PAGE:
The Colonial Pipeline, which carries almost half of the East Coast’s gasoline supply, shuttered its entire network overnight due to a cyberattack, the company said in a statement — the latest cyberattack to disrupt a U.S. company’s operations.
The cyberattack impacted Colonial Pipeline’s IT systems late Friday, and the company says it tried to minimize the damage by proactively shutting down its over 5,000 miles of pipelines, which carry gasoline, jet fuel and kerosene from Texas to the New York area.
The company has called law enforcement, and it hired a private cybersecurity company to conduct its own investigation into the attack, it said.
Colonial Pipeline is still working to restore service (the Georgia-based company did not immediately respond when asked when it plans to resume operations).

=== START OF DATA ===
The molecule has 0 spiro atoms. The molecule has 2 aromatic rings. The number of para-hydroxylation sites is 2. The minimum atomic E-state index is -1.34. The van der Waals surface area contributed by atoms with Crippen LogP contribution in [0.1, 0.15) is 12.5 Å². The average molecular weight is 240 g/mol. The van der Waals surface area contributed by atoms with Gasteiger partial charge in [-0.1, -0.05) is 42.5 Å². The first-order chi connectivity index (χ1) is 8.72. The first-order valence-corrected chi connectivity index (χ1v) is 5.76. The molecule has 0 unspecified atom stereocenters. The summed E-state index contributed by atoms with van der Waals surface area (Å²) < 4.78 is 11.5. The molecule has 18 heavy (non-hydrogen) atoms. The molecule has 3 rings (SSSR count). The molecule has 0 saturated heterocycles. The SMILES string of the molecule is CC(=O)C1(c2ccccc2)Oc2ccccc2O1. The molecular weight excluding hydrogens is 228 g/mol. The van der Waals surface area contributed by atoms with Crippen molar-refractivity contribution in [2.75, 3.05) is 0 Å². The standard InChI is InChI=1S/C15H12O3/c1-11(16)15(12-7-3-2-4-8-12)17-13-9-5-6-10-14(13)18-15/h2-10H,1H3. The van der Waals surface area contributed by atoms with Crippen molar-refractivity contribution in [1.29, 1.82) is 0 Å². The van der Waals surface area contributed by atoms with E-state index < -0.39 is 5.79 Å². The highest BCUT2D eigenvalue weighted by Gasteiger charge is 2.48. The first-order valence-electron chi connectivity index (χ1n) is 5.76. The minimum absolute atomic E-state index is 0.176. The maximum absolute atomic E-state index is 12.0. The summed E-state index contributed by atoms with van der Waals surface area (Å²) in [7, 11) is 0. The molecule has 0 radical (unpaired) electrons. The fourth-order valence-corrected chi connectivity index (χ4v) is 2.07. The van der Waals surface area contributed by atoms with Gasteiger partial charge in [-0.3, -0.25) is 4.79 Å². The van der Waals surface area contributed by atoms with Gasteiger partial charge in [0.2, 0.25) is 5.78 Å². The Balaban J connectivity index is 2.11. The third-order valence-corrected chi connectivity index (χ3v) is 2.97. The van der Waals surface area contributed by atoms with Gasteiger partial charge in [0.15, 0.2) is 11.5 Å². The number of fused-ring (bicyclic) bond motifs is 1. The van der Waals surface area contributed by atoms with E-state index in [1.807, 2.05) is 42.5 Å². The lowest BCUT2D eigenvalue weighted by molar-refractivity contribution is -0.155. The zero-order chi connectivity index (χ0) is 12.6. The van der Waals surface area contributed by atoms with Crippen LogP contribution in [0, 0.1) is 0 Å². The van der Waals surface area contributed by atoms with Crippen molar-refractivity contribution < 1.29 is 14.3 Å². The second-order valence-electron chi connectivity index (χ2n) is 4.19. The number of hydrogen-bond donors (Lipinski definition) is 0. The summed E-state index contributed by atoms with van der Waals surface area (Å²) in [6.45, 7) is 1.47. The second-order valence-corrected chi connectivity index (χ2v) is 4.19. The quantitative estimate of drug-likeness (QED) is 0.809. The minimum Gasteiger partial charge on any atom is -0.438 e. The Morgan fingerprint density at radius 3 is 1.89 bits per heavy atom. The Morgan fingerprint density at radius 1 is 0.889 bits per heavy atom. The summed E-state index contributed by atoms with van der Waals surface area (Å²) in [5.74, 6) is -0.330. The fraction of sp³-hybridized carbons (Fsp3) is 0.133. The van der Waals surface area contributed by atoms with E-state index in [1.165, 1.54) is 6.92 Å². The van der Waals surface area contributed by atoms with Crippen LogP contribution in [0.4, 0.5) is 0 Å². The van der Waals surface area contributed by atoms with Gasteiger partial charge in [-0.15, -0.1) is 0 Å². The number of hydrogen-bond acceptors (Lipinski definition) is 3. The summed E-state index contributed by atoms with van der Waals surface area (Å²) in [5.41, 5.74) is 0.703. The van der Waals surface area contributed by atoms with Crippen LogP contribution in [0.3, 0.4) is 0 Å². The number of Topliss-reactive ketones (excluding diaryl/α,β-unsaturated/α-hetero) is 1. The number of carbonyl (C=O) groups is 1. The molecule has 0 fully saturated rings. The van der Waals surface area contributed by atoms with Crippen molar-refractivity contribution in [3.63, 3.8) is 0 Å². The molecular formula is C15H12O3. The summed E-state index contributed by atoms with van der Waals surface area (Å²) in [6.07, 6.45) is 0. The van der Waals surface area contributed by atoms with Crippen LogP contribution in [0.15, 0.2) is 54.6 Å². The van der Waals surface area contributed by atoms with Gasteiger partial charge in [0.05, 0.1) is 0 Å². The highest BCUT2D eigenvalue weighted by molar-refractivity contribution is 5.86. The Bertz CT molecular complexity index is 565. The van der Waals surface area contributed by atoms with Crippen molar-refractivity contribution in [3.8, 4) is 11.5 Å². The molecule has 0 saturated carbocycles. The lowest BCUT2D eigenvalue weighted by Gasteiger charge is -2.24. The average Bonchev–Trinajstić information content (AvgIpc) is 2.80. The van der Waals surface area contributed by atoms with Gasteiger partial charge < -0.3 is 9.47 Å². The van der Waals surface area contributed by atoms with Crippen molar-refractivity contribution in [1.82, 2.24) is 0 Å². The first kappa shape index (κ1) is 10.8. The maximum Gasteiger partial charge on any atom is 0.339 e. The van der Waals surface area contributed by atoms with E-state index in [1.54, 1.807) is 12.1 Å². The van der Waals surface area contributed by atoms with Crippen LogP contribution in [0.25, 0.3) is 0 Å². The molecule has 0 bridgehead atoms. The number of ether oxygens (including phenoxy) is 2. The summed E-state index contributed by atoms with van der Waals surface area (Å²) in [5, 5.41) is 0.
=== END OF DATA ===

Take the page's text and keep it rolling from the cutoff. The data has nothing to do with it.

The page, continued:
“At this time, our primary focus is the safe and efficient restoration of our service and our efforts to return to normal operation,” Colonial Pipeline said in a statement.
The origins of the attack are unclear, but the shutdown comes as the United States grapples with a mounting threat of cyberattacks, often from abroad. Last year, a group of presumed Russian hackers breached U.S. government agencies and private entities by targeting IT company SolarWinds, one of the worst attacks in recent history. Plus, Russian intelligence officers have been accused of orchestrating a 2017 hacking campaign against businesses worldwide, causing about $10 billion in damage, and companies like cybersecurity firm FireEye have fallen victim to one-off foreign attacks.
In 2016, part of Colonial Pipeline’s network shut down for several weeks due to a leak and explosion in Alabama, causing gasoline supply shortages and price spikes in the South. The company paid more than $3 million in fines to the state of Alabama.
DHS, DOJ And DOD Are All Customers Of SolarWinds Orion, The Source Of The Huge US Government Hack (Forbes)